1
  • 2
    Yes, I have heard the same thing about the ashkenazi tune for L'dovid Baruch, and that in fact it is very similar to the Sephardi tune, having both originated at a common source. It is commonly sung in Yekki shuls and some Eastern European shuls (particularly in some litvish minyanim in Israel). I'm not sure why the singing of L'dovid Boruch has been completely abandoned in most Ashkenazi shuls today when it is mentioned by the Rema, found in most siddurim, and traditionally sung to one of our most ancient (and in my opinion, beautiful) niggunim.
    – aaron
    Jul 23, 2012 at 15:05
4

I have heard (from a rabbi then in Rhode Island, who apparently had researched this, but I forget his name and, indeed, what city he was in) that many (most? all? I forget) of our (Ashkenazi) nuschaos (tunes used for prayer, not the songs but the, if you will, chants used throughout the prayer to distinguish, e.g., holiday from weekday prayers) are as old as the Maharil, which would be in line with Shalom's comment above that "a handful of tunes used in the davening -- e.g. half-kaddish before Shabbos musaf -- can be tracked clearly to the 1400s".

1
  • Yes that's what I meant, based on the Cantor Goffin piece.
    – Shalom
    Aug 3, 2010 at 17:11
4

It may be the Trop we Lain the Torah with.

3
  • 2
    I've seen sources that the Ashkenazic trop is rooted in ancient Greek chromatic scales.
    – Yahu
    Nov 2, 2010 at 5:37
  • @Yahu - Really? I'd like to see evidence for that. Jul 23, 2012 at 14:42
  • Do you have any reason to think the tune might be particularly old? Otherwise this post is next to useless; it might be any tune!
    – mevaqesh
    Apr 30, 2017 at 15:23
4

Maoz Tzur and it's famous tune have been going hand in hand since the 1450's. According to wiki the tune is an adaptation of an old nonjewish song, but I don't think that would disqualify it from being included here. The content of the song was started to be written in the thirteenth century, during the crusades.

What the article doesn't address is that this song and it's tune are commonly sung amongst Sefardim also.

3

Shlomo Calerbach said the tune we use for Birchas Cohanim is from the Beis Hamikdash if that is true I do not know but Moshav Band lead singer writes it in one of his album Jackets too.

3
  • 1
    I've heard that the tune used at the Kotel may go all the way back, but that's a different tune than the one usually used in shuls. No?
    – Shalom
    Aug 3, 2010 at 13:55
  • 1
    The authoritative shiur on Birchas Kohanim melodies, from Sherwood Goffin: yutorah.org/lectures/lecture.cfm/728307/Cantor_Sherwood_Goffin/… Maybe someone can listen and post a summary...
    – Dave
    Aug 3, 2010 at 14:36
  • Trivial, Welcome to mi.yodeya, and thanks very much for your answer! Please consider clicking register, above, to create your account. This will give you access to all of mi.yodeya's features and will allow you to take full credit for your contributions.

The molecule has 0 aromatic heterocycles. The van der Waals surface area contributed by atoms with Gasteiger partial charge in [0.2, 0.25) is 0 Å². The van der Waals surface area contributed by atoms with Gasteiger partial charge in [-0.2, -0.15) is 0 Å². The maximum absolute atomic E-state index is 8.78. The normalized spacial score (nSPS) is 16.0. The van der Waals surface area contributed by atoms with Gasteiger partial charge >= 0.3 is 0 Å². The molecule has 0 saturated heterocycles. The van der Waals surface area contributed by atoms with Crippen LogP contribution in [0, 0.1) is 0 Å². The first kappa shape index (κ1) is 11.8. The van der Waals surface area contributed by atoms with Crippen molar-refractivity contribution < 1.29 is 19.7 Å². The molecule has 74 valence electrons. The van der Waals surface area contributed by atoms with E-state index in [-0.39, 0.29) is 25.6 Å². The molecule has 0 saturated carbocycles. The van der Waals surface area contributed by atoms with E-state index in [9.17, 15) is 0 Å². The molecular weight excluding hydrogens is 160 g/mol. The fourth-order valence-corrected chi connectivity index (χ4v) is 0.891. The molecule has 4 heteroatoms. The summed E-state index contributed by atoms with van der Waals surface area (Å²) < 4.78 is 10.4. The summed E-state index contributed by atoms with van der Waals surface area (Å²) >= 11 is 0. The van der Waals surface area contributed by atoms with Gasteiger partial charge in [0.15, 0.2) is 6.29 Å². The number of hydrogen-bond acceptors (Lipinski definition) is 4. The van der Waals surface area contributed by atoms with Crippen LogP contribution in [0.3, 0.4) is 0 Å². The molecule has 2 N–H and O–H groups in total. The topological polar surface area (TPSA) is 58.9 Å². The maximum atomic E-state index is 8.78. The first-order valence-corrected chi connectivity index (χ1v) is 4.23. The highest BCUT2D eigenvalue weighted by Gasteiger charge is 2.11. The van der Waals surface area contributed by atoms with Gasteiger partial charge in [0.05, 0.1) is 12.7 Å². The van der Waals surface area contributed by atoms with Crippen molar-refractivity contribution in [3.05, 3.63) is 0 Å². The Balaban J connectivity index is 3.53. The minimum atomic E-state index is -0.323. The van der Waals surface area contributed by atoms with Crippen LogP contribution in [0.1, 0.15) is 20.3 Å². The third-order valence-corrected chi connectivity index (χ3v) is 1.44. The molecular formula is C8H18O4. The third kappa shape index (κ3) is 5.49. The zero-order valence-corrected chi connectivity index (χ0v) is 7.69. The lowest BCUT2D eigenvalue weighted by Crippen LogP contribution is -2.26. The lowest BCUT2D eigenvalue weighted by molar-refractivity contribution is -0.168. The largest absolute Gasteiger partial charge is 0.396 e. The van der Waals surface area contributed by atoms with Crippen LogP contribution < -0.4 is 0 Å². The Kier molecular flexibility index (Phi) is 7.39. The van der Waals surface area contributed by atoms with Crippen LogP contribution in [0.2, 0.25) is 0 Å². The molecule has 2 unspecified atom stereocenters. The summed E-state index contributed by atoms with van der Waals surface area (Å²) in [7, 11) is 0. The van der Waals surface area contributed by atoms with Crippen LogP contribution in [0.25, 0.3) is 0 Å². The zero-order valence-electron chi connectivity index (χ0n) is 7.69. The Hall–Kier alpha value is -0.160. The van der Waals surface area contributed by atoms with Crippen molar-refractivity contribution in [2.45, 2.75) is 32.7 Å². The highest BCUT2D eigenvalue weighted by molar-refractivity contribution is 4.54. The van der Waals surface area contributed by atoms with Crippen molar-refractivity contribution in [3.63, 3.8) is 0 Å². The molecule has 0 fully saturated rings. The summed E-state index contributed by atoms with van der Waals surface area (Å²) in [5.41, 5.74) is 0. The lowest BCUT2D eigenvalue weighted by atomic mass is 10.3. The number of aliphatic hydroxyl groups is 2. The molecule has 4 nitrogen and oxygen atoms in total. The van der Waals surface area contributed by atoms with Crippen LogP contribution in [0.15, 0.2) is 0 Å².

– Isaac Moses
    Aug 4, 2010 at 5:10
3

See here for an article about sheet music found on a 370 year haggadah for a couple of Pesach songs. The tune for Adir Hu is very similar to one commonly used today.

4
  • Adir Hu may date back to the 1400s, melodically speaking Nov 28, 2014 at 15:13
  • I recently was by a minyan where Cohanim were Yekish and sang a tune during the yehi ratzon which was very similar to Adir Hu. Any insight?
    – user6591
    Apr 30, 2017 at 17:18
  • @user6591 Consider youtube.com/watch?v=Auc_1FXRMDw Classically, each yom tov had a theme setting tune leitmotif that was stuck into davening in a handful of specific places (mi kamocha at night and morning, hodu/ana in hallel, duchening, mevarchim chodesh, probably a few others). For pesach it's that adir hu, shavuot=akdamut, and sukkot=the lulav-waving tune (chanukka maoz tzur, tisha bav eli tzion etc.). Over time fewer and fewer chazzanim still do it, but it's in all the old sheet music.
    – Double AA
    Mar 27, 2023 at 17:35
  • Here's an article about a hagada from the 14th century that directs singing hallel at the seder to "that nice ashkenazi tune" which is almost certainly Adir Hu academia.edu/76348993/…
    – Double AA
    Mar 27, 2023 at 17:43
3

I'm not sure if it's still of interest, but regarding a tune for Mizmor L'Dovid (Psalm 23), the popular one typically sung during Seudat Shlishit on Shabbat was composed by Rabbi Ben Zion Shenker.

Here's a link to the song as sung by Cantor Leon Lissek: Mizmor L'David-Psalm 23-A Song of David by Ben Zion Shenker (YouTube).

NPR did a story about him in 2013 titled "The Greatest Living Figure Of Chasidic Music".

People like him are the exact reason why I put so much time into researching the authors and composers of songs when preparing my YouTube videos. If the songs are still under copyright, as his are, it's very important to know.

I hope that's helpful.

0
1

The tune that we use for Kol Nidrei (Every place sings it differently, but it's the same idea.) is said to go back many, many years.

0

The tune Abie Rotenberg used for the song "The Place Where I Belong" (about the Sefer Torah wanting a home...) is an unknown tune which is sang in some Shuls on Yom Kippur. I will try to get more info about this a different time.

1
  • 3
    Who said that it's old? Jan 26, 2012 at 5:35

You must log in to answer this question.

Not the answer you're looking for? Browse other questions tagged .